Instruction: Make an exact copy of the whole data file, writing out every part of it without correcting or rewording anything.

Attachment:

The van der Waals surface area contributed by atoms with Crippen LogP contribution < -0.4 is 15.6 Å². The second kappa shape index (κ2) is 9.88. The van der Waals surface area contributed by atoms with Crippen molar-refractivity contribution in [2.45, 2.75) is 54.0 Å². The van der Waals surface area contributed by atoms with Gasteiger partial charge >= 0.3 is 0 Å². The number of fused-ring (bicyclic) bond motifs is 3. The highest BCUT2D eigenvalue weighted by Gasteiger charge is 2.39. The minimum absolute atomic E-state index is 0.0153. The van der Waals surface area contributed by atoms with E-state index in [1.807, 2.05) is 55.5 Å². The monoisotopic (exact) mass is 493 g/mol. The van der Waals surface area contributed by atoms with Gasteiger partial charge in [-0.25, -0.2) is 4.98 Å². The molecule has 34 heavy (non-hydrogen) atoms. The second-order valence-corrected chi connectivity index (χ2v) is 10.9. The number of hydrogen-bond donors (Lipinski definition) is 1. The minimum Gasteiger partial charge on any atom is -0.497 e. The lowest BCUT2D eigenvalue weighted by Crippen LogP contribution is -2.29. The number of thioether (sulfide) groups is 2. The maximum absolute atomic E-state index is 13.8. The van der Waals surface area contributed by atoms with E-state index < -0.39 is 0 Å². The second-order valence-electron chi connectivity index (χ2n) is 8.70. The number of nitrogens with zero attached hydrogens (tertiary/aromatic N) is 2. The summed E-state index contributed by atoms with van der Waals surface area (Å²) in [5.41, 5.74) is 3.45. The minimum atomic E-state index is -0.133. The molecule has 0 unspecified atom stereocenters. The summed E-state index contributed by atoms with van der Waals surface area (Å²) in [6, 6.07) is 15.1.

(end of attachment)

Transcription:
The van der Waals surface area contributed by atoms with Crippen LogP contribution < -0.4 is 15.6 Å². The second kappa shape index (κ2) is 9.88. The van der Waals surface area contributed by atoms with Crippen molar-refractivity contribution in [2.45, 2.75) is 54.0 Å². The van der Waals surface area contributed by atoms with Gasteiger partial charge >= 0.3 is 0 Å². The number of fused-ring (bicyclic) bond motifs is 3. The highest BCUT2D eigenvalue weighted by Gasteiger charge is 2.39. The minimum absolute atomic E-state index is 0.0153. The van der Waals surface area contributed by atoms with E-state index in [1.807, 2.05) is 55.5 Å². The monoisotopic (exact) mass is 493 g/mol. The van der Waals surface area contributed by atoms with Gasteiger partial charge in [-0.25, -0.2) is 4.98 Å². The molecule has 34 heavy (non-hydrogen) atoms. The second-order valence-corrected chi connectivity index (χ2v) is 10.9. The number of hydrogen-bond donors (Lipinski definition) is 1. The minimum Gasteiger partial charge on any atom is -0.497 e. The lowest BCUT2D eigenvalue weighted by Crippen LogP contribution is -2.29. The number of thioether (sulfide) groups is 2. The maximum absolute atomic E-state index is 13.8. The van der Waals surface area contributed by atoms with E-state index < -0.39 is 0 Å². The second-order valence-electron chi connectivity index (χ2n) is 8.70. The number of nitrogens with zero attached hydrogens (tertiary/aromatic N) is 2. The summed E-state index contributed by atoms with van der Waals surface area (Å²) in [5.41, 5.74) is 3.45. The minimum atomic E-state index is -0.133. The molecule has 0 unspecified atom stereocenters. The summed E-state index contributed by atoms with van der Waals surface area (Å²) in [6, 6.07) is 15.1.